Their pride has taken too many body blows in the recent past and long lazy days out at their spectacular Windmeul campus will have afforded them plenty of time to mull over their long memories, many of which they will be intent on obliteraing this season.

Many aficionados believe that this could finally be Rondebosch’s year in the sun, a contention supported by several positive signs.

Ranked sixth nationally at U16 level in 2013, they, like the Maroons, saw several of their number thrust into action to combat an horrific injury list last time round.

They will also have learnt from the sad fate that befell Bellville in 2014, when the northern suburbs’ highly successful Under 16s of the previous year found the transition into the senior age-group, even in the Premier B tier, a whole series of bridges too far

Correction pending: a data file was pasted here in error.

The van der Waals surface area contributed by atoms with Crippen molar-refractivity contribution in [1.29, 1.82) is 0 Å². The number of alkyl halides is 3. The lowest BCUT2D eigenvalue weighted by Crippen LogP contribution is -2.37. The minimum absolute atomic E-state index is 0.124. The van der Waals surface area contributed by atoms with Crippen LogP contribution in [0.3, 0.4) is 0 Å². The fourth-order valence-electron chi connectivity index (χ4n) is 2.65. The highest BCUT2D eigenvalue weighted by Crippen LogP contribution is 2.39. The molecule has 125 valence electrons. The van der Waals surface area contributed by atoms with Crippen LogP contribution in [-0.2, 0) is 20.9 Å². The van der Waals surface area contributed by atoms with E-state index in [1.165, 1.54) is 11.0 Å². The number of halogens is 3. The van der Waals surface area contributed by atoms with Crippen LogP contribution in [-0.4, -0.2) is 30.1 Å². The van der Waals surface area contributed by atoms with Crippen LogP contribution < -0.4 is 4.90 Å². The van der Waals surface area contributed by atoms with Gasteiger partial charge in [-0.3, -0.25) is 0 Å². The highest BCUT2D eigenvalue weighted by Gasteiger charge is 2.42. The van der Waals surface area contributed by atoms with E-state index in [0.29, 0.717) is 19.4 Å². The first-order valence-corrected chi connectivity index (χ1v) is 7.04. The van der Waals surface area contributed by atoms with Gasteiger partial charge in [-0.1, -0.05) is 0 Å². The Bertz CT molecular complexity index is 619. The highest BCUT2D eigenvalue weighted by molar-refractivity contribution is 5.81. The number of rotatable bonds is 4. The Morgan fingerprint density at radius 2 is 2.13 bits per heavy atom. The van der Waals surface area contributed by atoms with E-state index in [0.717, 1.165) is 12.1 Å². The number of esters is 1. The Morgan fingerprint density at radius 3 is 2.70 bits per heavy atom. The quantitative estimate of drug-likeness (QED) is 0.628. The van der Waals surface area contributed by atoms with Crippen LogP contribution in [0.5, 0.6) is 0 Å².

They will also be mindful by the solid position their 1sts found themselves in in June 2013, only to have their entire season nosedive after half-time in the Cape Schools Week match against Muir.

Perhaps most importantly, though, will be the resolve that comes with knowing that this group made successive southern suburbs clean sweeps for three consecutive seasons, starting in 2011. An additional boost is that Mark Lindenberg, who guided them through the first and last of those years, is likely to be helping Clinton van Rensburg with the coaching duties.

Hardly a pedigree to frighten the giants from the Winelands, you might argue. But, then, others might say that, in Zain Davids, they have a monster of their own.

You never know, maybe Great Expectations could be reinvented as a reality show this winter !